Celulosic ethanol, which is made from corn stover — the stalk, leaves, husk and cobs left after a harvest — is on the cusp of commercialization. And that means more than just an abundant, non-petroleum based and non-food sourced fuel; it also heralds the end of foreign oil dependence, and allows a new strategic outlook for America’s foreign policy and how we deploy our armed forces.
Two issues have driven US foreign policy for the last 60 years: stopping the Soviet threat and ensuring reliable access to energy to facilitate our economic growth. The end of the communist bloc freed up American foreign policy from that first driver; the end of our dependence on imported oil will similarly place us on entirely new strategic footing.
The US’s measured and diplomatic responses to Russia’s annexation of the Crimea also reflect a renewed focus on international law, and not a reactionary approach to a crisis manufactured by an energy-producing power. This change is in part possible because of the increasing energy independence of the US. The US now imports less than 40 percent of its oil, down from a peak of more than 60 percent in 2005.
Even more encouraging is that the percentage is expected to drop to 33 percent by the end of this year and continue to fall.
Large multinational companies like DSM have made significant investments in the production of commercial quantities of celluosic ethanol in the US. Many of these facilities will be located with corn ethanol plants as the industry transforms itself from first-generation corn ethanol to second-generation cellulosic ethanol. There is enough cellulosic biomass in the US to meet nearly all of our transportation fuel needs.
The US military, particularly the Department of the Navy, has been quick to recognize the strategic and tactical importance of advanced biofuels. As retired Maj. Gen. Mike Lehnert recently testified, “Most places that have fuel are not democracies. Our foreign policy is dictated by that dependency. Nobody knows better the cost than those young men and women who risk their lives to defend them.”
In December, the Navy and the US Department of Agriculture (USDA) announced their “Farm to Fleet” program. It is geared to ensure the Navy makes biofuel blends part of its regular operational fuel purchases. As Navy Secretary Ray Mabus stated, “Energy is how our naval forces are able to provide a presence around the world. Energy is what gets them there and keeps them there.
“The Farm to Fleet initiative is important to developing a commercial market for advanced biofuel, which will give us an alternative fuel source and help lessen our dependence on foreign oil,” Mabus said.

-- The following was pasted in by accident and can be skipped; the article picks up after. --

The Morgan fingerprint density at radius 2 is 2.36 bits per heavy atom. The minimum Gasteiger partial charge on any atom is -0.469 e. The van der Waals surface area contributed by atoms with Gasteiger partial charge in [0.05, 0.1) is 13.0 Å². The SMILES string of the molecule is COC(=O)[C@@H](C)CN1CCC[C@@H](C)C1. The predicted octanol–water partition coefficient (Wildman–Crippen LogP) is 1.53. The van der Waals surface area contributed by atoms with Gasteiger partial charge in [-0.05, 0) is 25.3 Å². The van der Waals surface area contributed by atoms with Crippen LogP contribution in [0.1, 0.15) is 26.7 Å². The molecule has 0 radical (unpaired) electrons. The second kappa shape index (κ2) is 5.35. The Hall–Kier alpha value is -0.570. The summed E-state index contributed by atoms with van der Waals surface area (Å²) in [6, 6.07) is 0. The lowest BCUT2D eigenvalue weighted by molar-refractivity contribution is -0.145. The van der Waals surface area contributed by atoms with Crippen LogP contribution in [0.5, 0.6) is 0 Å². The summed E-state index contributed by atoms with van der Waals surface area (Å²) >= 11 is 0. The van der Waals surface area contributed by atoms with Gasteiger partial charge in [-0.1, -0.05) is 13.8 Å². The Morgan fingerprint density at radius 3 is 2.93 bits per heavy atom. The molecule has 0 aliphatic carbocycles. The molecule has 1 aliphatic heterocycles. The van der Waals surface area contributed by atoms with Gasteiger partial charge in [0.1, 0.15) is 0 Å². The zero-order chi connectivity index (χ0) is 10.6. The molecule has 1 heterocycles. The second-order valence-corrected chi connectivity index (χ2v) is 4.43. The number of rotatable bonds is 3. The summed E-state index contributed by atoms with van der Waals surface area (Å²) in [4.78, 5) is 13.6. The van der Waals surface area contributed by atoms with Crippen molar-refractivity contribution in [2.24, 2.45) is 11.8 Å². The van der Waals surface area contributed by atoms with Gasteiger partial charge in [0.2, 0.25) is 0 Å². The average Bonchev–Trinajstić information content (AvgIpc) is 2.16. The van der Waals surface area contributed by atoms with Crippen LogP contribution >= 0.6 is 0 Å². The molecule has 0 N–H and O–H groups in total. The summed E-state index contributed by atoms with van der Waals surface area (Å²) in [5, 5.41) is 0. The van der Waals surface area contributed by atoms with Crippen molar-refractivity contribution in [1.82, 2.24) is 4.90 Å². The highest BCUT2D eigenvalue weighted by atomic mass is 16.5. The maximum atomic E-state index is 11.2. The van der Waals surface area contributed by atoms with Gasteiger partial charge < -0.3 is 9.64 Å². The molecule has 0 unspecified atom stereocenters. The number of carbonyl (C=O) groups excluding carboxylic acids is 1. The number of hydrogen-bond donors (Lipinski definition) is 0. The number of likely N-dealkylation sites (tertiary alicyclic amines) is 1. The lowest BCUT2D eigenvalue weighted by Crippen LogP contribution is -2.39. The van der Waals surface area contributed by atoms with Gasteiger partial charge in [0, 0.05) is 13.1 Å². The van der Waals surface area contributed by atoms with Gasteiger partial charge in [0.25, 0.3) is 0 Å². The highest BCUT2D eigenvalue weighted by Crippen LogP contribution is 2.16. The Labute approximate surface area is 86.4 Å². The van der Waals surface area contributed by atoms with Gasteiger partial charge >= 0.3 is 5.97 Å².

As part of the Farm-to-Fleet program, the Navy will begin adding biofuel into its regular domestic purchases of about 77 million gallons of jet fuel (JP-5) and marine diesel (F-76) each year. Initial fuel contracts will be awarded in 2015. The Navy has indicated that by 2020, half of its fleet’s liquid fuel requirements will come from alternative sources. Currently, more than 15,000 Navy vehicles are powered by biofuel or electricity.
In addition, the Navy has indicated that its F/A-18 Hornets can run on biofuel.
The Pentagon, the US Energy Department and USDA plan to jointly spend $510 million on domestic biofuel programs over the next three years.
Beyond foreign policy interests, the rationale is obvious. For every $10 increase in a barrel of oil, DoD spends an additional $1.4 billion.
Our military recognizes that by investing in the future now, we as a nation can avoid higher costs later. These costs are not simply financial; more important are the human costs suffered by our servicemen and women each time they are deployed to protect shipping lanes and foreign oil interests, or are engaged in combat in foreign lands to defend our current way of life.
Having an abundant, renewable, domestically produced fuel alternative to foreign oil will enable our military and our country to drastically mitigate the tremendous human costs suffered during the last 60 years of securing American access to foreign oil.
But this is by no means a done deal. Entrenched interests, like the oil and gas lobby, are fighting this technological evolution. Lobbying groups representing foreign oil interests are in the midst of an intensive lobbying and PR campaign to destroy the Renewable Fuel Standard — the backbone of US biofuels policy — before the first commercial-scale cellulosic ethanol plants come on line.
Celulosic ethanol is a disruptive technology that will end the oil industry’s century-long hold on America’s fuel supply. Ultimately, it will displace oil because it will be cheaper at the pump and greener to produce and burn. But the ramifications for US foreign and national security policy, and for the military, may be even more important to our nation’s future. ■
Hugh Welsh is the North American president of Royal DSM, a Dutch-based nutrition and biofuels company.